The Seattle City Council and Mayor Greg Nickels' staff decided Friday not to hold any more closed-door budget briefings after the city attorney, the state Attorney General's Office, and an open-government group said the meetings may violate the state's open-meetings law.
The Seattle City Council and Mayor Greg Nickels’ staff decided Friday not to hold any more closed-door budget briefings after the city attorney, the state Attorney General’s Office, and an open-government group said the meetings may violate the state’s open-meetings law.
The meetings were intended to allow the mayor’s staff and the council to discuss in private how to deal with a $43 million shortfall in this year’s budget. The sessions were designed to include no more than four council members at any one time because having five would constitute a quorum and require the meetings to be open to the public.
City Attorney Tom Carr said he sent an e-mail to the City Council on Friday morning. Citing attorney-client confidentiality, he declined to share the contents of his e-mail. However, the day before, he told The Seattle Times he had concerns that the meetings might violate state law.
Carr said Friday that he didn’t know why council members decided to stop the private meetings, adding, “It might have been your article.
- On his birthday, Russell Wilson gives Seattle Seahawks perhaps his greatest game to beat Pittsburgh Steelers
- Update: Seahawks' Jimmy Graham suffers right knee injury vs. Steelers, will miss rest of season
- Suspected burglar dies after getting stuck in chimney
- Seattle Seahawks’ swagger, hopes for playoffs are back after they slam door on Pittsburgh Steelers
- Grading the game: Seattle Seahawks’ offense earns perfect mark against Pittsburgh Steelers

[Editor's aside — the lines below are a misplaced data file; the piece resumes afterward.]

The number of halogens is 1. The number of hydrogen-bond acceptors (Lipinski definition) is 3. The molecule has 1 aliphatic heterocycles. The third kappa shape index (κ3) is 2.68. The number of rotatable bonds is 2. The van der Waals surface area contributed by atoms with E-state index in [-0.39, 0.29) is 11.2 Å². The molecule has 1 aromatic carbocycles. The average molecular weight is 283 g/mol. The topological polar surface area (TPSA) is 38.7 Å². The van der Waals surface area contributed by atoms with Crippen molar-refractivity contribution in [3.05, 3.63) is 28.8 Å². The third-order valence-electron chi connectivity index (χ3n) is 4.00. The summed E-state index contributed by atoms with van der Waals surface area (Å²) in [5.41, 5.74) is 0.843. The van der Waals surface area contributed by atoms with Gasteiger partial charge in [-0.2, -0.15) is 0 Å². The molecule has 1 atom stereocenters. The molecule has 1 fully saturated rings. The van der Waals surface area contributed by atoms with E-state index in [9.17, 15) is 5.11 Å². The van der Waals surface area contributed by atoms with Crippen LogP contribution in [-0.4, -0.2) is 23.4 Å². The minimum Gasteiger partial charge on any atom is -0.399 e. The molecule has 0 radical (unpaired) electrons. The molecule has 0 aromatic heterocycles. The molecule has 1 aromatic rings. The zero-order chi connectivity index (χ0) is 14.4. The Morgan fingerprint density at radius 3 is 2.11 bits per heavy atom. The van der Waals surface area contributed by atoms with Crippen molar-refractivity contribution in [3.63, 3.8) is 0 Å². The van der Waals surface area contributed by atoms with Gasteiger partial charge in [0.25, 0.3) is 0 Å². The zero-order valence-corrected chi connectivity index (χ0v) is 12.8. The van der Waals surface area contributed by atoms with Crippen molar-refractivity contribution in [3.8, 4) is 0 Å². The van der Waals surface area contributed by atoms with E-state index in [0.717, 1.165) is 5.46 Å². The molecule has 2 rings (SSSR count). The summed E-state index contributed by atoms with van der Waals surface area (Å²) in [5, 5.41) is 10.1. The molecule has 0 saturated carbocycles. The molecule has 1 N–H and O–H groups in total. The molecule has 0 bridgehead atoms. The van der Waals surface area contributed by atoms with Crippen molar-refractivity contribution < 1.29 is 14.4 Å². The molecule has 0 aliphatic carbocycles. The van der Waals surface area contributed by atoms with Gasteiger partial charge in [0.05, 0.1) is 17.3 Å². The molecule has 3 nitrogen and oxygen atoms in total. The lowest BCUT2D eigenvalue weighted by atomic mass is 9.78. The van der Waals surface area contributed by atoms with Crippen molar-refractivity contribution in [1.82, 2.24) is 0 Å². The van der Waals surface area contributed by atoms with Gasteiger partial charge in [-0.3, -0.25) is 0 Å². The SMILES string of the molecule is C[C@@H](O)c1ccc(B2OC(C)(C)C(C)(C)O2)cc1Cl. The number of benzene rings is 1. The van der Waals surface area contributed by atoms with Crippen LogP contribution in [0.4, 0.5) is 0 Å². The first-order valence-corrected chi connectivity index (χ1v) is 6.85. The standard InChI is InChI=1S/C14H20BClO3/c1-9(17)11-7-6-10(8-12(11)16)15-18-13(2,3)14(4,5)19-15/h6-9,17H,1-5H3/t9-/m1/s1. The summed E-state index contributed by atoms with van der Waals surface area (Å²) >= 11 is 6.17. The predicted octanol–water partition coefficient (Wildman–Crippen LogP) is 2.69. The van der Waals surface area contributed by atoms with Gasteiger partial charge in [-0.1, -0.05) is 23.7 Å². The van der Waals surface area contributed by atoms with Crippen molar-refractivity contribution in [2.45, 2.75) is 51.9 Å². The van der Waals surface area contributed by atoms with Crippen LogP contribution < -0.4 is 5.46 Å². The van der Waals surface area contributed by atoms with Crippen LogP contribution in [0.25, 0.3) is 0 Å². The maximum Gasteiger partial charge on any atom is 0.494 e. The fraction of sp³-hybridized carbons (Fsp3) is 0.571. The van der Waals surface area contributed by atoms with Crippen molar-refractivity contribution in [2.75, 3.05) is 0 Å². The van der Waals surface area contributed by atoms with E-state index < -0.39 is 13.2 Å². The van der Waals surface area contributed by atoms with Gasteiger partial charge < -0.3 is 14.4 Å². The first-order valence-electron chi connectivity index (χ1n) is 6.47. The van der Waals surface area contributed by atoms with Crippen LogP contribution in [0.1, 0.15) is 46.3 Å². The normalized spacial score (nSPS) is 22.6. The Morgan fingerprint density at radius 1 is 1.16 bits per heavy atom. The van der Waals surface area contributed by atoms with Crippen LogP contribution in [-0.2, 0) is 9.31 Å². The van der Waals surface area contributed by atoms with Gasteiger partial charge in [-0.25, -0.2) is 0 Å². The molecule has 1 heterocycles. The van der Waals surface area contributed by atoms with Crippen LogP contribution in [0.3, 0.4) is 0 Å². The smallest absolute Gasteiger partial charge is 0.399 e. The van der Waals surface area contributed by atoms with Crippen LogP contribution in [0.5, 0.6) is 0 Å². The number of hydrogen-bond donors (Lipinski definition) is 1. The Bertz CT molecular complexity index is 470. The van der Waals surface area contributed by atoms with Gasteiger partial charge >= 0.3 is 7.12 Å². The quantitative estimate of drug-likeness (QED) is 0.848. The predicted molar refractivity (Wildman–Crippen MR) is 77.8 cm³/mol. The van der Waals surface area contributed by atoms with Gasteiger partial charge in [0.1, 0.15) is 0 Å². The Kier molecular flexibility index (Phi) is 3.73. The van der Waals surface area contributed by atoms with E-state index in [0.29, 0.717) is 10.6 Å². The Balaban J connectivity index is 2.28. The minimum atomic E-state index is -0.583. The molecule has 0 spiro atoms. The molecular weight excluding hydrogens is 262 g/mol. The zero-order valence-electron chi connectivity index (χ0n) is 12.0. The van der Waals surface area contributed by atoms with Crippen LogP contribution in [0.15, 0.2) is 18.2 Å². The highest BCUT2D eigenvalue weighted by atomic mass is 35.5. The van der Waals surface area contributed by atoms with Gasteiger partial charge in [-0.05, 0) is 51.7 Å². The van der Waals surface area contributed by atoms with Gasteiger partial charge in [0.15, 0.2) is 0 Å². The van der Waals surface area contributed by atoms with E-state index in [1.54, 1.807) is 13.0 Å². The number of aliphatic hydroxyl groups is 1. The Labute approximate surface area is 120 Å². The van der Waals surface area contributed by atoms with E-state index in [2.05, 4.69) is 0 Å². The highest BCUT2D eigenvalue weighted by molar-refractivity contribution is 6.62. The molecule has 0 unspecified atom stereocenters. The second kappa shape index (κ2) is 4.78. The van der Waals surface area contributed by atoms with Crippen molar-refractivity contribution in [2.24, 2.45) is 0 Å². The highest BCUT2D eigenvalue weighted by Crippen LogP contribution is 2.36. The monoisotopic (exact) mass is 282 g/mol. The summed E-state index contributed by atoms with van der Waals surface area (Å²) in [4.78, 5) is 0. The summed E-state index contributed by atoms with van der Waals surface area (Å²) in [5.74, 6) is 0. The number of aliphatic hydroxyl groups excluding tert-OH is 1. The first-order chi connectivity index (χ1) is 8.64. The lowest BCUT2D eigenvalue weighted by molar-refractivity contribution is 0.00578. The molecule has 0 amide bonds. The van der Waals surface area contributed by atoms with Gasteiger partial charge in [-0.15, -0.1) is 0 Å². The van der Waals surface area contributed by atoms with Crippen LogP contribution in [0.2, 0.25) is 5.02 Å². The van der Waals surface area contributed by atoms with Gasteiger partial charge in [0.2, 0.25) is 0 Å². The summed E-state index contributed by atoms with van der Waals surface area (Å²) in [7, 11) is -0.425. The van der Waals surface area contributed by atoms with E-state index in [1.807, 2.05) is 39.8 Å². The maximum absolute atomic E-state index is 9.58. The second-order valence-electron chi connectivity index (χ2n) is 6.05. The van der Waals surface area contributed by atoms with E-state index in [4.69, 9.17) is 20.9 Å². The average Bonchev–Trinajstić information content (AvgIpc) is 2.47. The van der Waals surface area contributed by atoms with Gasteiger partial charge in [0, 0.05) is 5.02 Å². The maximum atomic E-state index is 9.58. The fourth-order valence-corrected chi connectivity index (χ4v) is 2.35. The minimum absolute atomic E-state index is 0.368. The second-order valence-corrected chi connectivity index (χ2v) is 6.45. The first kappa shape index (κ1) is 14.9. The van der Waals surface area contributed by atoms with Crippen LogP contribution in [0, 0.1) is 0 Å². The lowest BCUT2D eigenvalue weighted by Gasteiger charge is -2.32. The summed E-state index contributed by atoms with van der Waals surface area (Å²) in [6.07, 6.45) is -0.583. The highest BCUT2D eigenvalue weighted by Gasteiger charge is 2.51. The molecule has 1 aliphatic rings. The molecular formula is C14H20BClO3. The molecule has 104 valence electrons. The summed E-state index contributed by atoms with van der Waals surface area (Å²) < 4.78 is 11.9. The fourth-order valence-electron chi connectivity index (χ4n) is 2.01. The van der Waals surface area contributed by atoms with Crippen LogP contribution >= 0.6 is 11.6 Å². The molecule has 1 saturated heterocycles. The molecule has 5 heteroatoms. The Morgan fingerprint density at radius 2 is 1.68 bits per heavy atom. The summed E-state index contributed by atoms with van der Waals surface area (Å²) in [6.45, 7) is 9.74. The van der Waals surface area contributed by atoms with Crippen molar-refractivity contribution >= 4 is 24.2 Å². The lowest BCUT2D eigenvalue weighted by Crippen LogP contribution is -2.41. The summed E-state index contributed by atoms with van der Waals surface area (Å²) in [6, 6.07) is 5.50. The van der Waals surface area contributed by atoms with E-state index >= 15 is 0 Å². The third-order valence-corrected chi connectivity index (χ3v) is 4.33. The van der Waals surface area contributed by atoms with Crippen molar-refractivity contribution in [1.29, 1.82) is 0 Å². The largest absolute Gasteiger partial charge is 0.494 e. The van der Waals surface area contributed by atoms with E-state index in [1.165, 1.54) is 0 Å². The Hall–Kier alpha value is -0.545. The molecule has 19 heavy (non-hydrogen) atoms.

Most Read Stories
“It does show their commitment to try to adhere to both the letter and the spirit of the law,” he said.
The state’s Open Public Meetings Act requires that meetings of public governing bodies be open. The law applies to their votes — and discussions and deliberations leading up to votes.
The mayor’s office and the city council defended the meetings this week, saying it was important to them to be able to speak privately about budget decisions out of the public eye.
But by midafternoon Friday that concern had been set aside.
“We want to make sure the public is engaged in the process,” said Alex Fryer, a spokesman for the mayor. Fryer said the mayor’s office spoke with Carr about his concerns, but the decision to discontinue the private briefings was not a result of legal counsel.
“It was just something we wanted to do,” Fryer said.
Questions raised by The Times about the meetings were “a distraction,” Fryer said, adding that the mayor’s office encourages people instead to attend several planned open meetings of the full City Council.
The next such meeting is 10:30 a.m. Monday at City Hall.
The mayor and council wrote a news release on Friday announcing they had changed their mind. But then it was decided not to send it to the media, Fryer said.
In that statement, Councilmember Jean Godden, the budget committee chairwoman, said she felt it was important to stay in touch with the community, and she urged people to attend the upcoming budget meetings. She said she would continue to get individual briefings from the mayor’s office about upcoming budget cuts, but she would leave it up to other council members to seek information from the mayor’s staff one-on-one.
Godden could not be reached for comment Friday.
Emily Heffter: 206-464-8246 or firstname.lastname@example.org